Eleven months ago when I started my new job I thought it was going to take over my life. When I had to go in at 1pm every afternoon and stay till 6pm, I secretly mourned the loss of half my free time. When I was asked to start coming an hour earlier each day, I quickly had to adjust to even less lie-in-bed time. By the time I was asked to start work at 9am every day, I’d just about gotten used to the routine of spending most of my time inside the office, though I wondered if I would ever really enjoy it. Today my work hours are permanently fixed – forty hours a week – I will probably have the same routine for the next forty years, in whatever job I do. And I don’t really mind any more.
In this current role my job isn’t entirely restricted to the forty weekly hours that I’m paid to be there. I often have to keep an eye on my work e-mails when I’m at home, in case things go wrong and I’m the only person who knows how to fix them. I’m not bothered by this; it’s quite nice to have a purpose and a proper role.
On Sunday we all had to spend the day in the office being trained on how to sell the multiple products that the company has developed. It was weird going in on Sunday, and it ended up being a long day, but I wasn’t even bothered by the inconvenience. I was furnished with a better understanding of the company products which have nothing to do with cashback, something I’d been in desperate need of for months. As well as cashback on online purchases we also push gift vouchers, childcare vouchers and cycle-to-work incentives to our users. All are important products that until now I couldn’t have spoken on with any authority.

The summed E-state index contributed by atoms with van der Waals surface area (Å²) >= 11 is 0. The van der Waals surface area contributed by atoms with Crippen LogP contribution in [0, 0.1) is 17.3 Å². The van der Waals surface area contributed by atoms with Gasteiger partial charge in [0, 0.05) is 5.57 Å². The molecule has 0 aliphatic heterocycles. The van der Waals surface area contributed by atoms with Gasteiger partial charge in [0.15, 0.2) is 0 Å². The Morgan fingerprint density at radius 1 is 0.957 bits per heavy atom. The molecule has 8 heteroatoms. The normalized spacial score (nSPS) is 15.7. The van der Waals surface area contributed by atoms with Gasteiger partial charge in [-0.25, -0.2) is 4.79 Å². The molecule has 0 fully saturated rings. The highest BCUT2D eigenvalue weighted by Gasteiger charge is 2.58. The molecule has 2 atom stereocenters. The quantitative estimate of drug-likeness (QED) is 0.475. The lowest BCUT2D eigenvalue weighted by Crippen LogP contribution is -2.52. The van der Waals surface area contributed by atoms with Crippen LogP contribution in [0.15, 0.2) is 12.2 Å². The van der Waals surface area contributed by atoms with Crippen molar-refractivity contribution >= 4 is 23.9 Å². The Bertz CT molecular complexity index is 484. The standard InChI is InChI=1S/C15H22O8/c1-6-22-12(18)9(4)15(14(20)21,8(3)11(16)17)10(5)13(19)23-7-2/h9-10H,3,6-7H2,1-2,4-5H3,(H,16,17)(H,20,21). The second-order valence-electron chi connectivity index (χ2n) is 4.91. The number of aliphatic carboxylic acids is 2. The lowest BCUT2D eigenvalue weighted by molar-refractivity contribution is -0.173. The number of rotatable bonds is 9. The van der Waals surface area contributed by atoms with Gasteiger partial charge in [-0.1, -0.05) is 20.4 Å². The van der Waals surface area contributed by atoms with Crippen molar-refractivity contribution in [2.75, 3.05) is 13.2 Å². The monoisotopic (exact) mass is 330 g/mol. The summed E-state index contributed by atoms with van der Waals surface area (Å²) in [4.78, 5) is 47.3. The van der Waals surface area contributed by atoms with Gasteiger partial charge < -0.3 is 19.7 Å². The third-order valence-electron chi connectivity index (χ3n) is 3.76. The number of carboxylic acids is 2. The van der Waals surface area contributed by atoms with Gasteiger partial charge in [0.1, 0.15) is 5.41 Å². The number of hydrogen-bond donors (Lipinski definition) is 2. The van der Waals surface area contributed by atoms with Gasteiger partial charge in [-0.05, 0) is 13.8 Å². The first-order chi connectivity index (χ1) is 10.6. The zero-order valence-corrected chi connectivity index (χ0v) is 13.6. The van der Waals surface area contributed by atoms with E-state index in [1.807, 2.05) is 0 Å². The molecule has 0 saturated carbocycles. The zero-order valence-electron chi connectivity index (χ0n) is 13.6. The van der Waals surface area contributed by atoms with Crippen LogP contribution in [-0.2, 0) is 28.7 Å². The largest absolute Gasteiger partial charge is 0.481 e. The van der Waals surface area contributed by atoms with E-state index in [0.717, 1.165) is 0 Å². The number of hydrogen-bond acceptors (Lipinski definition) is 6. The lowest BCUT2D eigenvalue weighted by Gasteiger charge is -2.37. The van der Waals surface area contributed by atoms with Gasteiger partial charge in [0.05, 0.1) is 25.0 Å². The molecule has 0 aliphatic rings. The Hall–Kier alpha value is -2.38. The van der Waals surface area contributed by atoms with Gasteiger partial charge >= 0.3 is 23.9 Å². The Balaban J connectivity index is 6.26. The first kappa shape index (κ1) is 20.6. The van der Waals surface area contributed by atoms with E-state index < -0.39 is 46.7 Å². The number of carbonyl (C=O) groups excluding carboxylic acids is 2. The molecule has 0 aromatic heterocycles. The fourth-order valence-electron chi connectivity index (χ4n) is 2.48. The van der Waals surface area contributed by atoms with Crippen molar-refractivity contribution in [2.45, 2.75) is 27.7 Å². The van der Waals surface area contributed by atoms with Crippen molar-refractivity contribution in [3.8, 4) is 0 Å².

Despite not really having a choice about going in on Sunday, I was quite glad to go, and after the training was over the bosses took us bowling in nearby Queensway, which was nice. For the first time in months I felt like part of a real team, and I chatted to everyone quite easily. Well, I didn’t chat as much as some, inevitably, but I noticed that I wasn’t the only relatively quiet one there, and I didn’t feel at all out of place like I used to last year. Because I’ve only been bowling about three times in my life I could hardly be called a pro in the sport, and my final score put me to shame. But that was OK as my team still managed to win, with two of the members being bowling experts and all.
This week I’ve focused on the customer enquiries which, as Christmas approaches, just keep coming in. Today I got through 230 enquiries, more than anyone in the company has probably ever managed in a day. When I dedicate myself to a task I can always manage it, I just need to give myself the time and the space. After spending eight hours just looking at dull, repetitive enquiries about cashback, my brain feels a bit frazzled. But, again, I’m not bothered. It’s not the most exciting of jobs, but it’s something I’m good at, and for the trickier enquiries, of which there were a lot today, you have to use your brain. Which I love.
Practically my whole life is revolving around the job at the moment, so much so I could be in danger of becoming a workaholic. I guess it’s better than being chronically work-shy, which I was until this year. Today I felt supported by my colleagues in my decision to focus on the cashback enquiries. Jan spent most of the day away from the office so I could have some peace, and our roommate didn’t crack any ‘gay’ jokes. He seems to have quit altogether with the comments this week. I’m not sure if someone has said something to him – I certainly haven’t. All I know is that without the gay jibes it’s a much nicer, cleaner environment.